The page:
“The experience I’ve had playing with different people, from different social and economic status… [I realized] a commonality and plight within the community, the lack of knowledge and education in financial literacy,” Coleman-Lands said “Going into what credit is.. what is opening up a bank account and the importance of that and how they play a major role [in life].
Also with NIL (Name , Image and Likeness) growing more and more across the country, financial literacy is even more important to understand as athletes can begin to become their own brands much earlier than before.
“ At this age, what They [the kids} see is basketball and they like money, but don’t see how they coincide. You have to help them see that. Now with NIL, they’re seeing kids that are 17-18 making thousands of dollars… how do I do that? They have to build up their financial literacy IQ to grow from where they are at.”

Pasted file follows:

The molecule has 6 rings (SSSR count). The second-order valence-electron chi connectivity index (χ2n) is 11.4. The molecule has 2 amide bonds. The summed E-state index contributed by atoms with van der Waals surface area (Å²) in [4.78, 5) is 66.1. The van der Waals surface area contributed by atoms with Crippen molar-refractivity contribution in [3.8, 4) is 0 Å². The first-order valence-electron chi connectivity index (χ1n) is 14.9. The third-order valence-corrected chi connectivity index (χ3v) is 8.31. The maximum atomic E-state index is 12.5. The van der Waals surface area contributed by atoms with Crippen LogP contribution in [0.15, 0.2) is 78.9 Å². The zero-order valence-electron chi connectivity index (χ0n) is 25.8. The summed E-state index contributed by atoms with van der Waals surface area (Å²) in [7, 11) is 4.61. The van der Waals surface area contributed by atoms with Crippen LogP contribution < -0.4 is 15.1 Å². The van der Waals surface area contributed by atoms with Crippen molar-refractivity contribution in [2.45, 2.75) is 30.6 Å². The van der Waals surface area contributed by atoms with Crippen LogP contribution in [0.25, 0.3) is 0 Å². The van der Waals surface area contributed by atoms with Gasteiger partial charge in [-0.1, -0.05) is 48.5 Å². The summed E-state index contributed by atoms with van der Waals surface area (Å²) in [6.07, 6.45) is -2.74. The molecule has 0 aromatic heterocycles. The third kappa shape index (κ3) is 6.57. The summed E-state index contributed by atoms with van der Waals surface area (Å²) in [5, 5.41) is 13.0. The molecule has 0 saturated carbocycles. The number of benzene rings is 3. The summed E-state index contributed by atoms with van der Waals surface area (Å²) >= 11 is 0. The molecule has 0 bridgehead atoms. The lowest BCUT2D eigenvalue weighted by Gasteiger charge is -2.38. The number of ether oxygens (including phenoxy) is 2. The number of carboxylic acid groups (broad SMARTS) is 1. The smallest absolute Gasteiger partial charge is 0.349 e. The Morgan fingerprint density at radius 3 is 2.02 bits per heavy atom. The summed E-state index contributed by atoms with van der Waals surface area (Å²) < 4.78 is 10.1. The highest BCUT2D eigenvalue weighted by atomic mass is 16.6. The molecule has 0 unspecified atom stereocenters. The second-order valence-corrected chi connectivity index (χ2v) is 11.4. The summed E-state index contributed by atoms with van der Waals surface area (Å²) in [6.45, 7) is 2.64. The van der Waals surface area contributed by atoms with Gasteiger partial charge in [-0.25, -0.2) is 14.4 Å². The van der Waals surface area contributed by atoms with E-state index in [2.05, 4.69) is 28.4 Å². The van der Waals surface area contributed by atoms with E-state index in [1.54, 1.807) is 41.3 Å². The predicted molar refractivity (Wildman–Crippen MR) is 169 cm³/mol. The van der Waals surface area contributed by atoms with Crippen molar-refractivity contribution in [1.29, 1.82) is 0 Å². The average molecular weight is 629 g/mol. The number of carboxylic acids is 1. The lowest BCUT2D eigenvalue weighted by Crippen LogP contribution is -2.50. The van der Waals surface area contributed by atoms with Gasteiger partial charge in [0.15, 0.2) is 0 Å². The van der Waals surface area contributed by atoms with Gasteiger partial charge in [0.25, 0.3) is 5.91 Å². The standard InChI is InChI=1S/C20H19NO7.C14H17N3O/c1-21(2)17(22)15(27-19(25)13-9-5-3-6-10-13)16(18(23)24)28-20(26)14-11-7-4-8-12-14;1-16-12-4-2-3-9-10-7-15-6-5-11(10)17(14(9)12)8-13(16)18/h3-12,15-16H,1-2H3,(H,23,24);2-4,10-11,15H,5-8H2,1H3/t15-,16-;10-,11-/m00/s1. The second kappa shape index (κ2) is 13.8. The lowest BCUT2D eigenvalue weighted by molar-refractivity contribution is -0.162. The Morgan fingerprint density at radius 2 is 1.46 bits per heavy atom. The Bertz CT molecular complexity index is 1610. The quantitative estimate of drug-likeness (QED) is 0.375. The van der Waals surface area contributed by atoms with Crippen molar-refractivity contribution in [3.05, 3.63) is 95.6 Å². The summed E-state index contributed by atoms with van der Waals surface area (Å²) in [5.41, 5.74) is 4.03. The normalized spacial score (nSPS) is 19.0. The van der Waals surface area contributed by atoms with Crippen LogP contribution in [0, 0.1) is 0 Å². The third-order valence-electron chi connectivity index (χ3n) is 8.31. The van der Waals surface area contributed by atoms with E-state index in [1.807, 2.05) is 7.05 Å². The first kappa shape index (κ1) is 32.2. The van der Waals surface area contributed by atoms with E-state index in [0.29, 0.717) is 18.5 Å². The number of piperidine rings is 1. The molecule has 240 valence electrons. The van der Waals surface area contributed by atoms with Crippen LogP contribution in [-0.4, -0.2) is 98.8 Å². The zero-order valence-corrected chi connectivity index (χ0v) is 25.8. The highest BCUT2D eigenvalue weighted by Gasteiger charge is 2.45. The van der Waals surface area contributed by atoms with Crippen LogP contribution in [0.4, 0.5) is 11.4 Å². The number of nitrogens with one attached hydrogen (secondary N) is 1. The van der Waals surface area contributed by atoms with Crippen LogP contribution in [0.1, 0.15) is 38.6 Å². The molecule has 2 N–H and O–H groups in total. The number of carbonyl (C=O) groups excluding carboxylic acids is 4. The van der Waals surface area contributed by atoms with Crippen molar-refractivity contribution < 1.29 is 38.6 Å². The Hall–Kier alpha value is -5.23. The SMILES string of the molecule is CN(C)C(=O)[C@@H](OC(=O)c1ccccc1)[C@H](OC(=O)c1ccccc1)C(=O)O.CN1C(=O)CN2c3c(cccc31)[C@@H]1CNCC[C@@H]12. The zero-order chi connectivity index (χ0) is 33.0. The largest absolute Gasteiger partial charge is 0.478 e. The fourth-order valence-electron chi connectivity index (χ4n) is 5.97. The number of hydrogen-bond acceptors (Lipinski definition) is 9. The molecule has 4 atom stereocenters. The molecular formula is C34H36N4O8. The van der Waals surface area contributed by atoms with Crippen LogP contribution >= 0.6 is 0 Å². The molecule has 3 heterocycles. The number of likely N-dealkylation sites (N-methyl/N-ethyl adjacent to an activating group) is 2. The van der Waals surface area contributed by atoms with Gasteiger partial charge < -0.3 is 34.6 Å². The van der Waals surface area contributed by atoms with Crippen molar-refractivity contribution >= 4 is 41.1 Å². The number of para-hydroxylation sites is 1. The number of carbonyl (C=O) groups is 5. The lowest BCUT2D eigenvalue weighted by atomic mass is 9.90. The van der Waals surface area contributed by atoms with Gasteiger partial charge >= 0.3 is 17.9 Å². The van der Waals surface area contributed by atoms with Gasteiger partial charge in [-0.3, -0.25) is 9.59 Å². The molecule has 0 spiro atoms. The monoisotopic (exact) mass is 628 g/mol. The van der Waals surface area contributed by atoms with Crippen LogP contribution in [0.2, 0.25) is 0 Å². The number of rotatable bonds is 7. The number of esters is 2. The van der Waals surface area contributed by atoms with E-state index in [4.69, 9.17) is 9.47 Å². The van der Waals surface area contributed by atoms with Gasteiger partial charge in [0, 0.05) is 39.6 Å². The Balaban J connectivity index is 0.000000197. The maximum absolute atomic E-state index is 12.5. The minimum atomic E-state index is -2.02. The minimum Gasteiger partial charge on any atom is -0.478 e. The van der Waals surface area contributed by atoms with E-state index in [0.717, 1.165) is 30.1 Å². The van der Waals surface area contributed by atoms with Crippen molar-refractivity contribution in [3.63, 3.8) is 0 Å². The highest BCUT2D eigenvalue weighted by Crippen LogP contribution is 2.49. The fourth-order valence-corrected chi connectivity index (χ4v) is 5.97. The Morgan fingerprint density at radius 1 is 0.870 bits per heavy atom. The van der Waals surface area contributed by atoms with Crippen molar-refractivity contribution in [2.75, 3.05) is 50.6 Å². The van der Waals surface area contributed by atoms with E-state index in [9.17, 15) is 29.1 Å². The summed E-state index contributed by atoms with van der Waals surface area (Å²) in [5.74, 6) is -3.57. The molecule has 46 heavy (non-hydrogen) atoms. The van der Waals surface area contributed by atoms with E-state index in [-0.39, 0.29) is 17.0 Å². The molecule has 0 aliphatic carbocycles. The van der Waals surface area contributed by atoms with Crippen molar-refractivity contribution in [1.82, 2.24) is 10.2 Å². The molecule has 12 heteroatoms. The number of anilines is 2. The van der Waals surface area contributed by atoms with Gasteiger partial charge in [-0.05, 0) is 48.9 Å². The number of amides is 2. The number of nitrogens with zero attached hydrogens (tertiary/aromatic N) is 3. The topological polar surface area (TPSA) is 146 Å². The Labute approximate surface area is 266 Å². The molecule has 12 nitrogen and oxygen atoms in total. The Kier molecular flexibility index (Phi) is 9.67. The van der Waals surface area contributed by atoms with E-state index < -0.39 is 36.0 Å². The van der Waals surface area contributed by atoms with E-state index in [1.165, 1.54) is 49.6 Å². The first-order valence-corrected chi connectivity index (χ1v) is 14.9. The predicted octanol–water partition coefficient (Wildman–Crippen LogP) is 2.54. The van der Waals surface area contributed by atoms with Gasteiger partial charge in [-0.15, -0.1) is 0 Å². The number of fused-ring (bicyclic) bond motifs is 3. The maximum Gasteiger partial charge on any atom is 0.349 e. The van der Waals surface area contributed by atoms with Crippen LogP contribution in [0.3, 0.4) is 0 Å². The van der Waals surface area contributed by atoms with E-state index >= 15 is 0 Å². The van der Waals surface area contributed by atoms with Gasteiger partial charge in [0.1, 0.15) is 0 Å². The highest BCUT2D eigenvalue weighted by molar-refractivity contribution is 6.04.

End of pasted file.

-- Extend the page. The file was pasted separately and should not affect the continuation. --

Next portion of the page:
During the early portion of the seminar, the students were asked what they thought of when they heard the word ‘wealth.’
Many students answered with “fancy cars, watches, jewelry, clothes etc” as their view of wealth was that of their favorite celebrities. However , Coleman-Lands, Henderson and the group re-assured the kids that building wealth is not just the glitz and glamor they see on social media or tv, but is through smart investment and financial literacy.